Russian emigrant Salamon Hille founded his eponymous furniture company in 1906 in London's East End. In the first few decades, the company focused on reproducing and renovating 18th-century antiques. With an emphasis on quality over quantity, Hille employed highly skilled craftsmen and acquired many well known furniture stores, such as Hamptons, as customers. By the 1930s, Hille had established itself internationally, selling products worldwide. In 1932, after Salamon retired, his daughter Ray took over the company.
During the Second World War, the company fell on hard times due to the timber shortage, followed by a string of tragedies, including the death of Salamon and the destruction of the Hille factory and stores. In the early 1940s, Hille began repairing furniture that had been destroyed in the war for the Victoria & Albert Museum in London. In 1945, Hille moved production to Lea Bridge Road in Leytonstone. While restrictions on furniture remained in place in postwar England, Hille was forced to focus on export market.
In 1949, Ray's son-in-law, Leslie Julius, convinced British designer Robin Day (1915-2010) to come design for Hille. Day and designer Clive Latimer had that year won first prize in the storage section of the Museum of Modern Art’sInternational Competition For Low-Cost Furniture. Though Day was never officially employed by Hille—preferring instead to remain a consultant—he effectively worked as the company's head of design for over two decades, during which he originated nearly all of Hille’s products, as well as letterheads, graphics, brochures, exhibition stands, and the Hille logo. Notable Hille designs by Day include the Hillestak Chair (1951), 675 Chair (1952), Stak Chair (1954), Gatwick Seating (1958), Polypropylene Stacking Chair (1963), and Forum Armchair (1964). Possibly his most well-known design, the low cost mass-produced Polypropylene Chair was made completely of polypropylene and won the Council of Industrial Design Award upon its debut. Since then, it's been widely used in offices, waiting rooms, airports, hospitals, schools, and homes around the world. Today, it is estimated that nearly 14 million copies have been sold.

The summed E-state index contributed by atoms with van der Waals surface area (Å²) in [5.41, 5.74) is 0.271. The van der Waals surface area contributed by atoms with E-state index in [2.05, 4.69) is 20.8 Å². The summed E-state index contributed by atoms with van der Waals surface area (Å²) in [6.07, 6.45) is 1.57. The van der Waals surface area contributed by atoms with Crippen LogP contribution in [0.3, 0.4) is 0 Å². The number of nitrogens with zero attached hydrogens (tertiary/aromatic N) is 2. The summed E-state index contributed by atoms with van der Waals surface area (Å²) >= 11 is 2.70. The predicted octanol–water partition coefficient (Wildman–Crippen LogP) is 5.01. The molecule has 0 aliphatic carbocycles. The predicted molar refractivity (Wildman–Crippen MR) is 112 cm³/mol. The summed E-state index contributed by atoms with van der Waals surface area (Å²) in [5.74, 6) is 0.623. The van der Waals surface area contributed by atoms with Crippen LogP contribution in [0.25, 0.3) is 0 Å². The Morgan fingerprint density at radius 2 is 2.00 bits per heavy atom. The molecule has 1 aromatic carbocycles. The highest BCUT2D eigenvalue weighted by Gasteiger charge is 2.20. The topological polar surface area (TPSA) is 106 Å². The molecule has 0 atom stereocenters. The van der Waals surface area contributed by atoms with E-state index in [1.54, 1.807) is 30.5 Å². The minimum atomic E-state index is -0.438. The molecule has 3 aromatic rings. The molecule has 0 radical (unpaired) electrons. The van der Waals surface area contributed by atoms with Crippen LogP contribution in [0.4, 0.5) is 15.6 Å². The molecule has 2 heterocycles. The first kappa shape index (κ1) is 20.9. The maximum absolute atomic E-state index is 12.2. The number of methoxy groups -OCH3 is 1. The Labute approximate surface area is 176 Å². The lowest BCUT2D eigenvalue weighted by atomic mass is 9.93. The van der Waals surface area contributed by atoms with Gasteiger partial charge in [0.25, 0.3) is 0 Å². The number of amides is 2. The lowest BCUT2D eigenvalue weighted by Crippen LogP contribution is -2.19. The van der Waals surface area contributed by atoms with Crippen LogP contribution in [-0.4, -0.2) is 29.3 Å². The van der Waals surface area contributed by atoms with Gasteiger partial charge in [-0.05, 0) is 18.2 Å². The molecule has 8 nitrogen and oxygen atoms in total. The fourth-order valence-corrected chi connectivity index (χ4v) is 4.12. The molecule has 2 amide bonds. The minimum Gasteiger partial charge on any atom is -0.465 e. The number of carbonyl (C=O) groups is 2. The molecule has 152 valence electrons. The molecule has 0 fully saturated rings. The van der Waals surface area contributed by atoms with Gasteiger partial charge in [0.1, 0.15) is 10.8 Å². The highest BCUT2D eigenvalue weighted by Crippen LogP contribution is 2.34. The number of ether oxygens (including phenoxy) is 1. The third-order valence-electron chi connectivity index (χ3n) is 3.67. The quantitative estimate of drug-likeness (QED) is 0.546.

In the early 1950s, the factory moved twice, first to Hainault and again to an old brewery in Watford after the financial crisis of 1951. The company eventually recovered from the crisis, and in 1961, opened new offices. In 1972, Day’s Series E range was launched specifically for the education market and featured chairs of varying heights that would suit all ages. During the 1970s, Hille also found success with Fred Scott’s folding chair (1974) and the Supporto Office Chair (1974), which is still in production today.
In 1983, the company was sold, but the new ownership continued to work with Day, producing classics such as the Toro Bench (1990) and Woodro Bench (1991), both of which can still be seen in London’s Underground and Overground stations today. Hille continues to manufacture original designs by Day, as well as new designs, such as the SE Ergonomic Chair, which is a collaboration with designers Richard Snell and David Rowe, Birmingham City University, Hille, and BKF Plastics.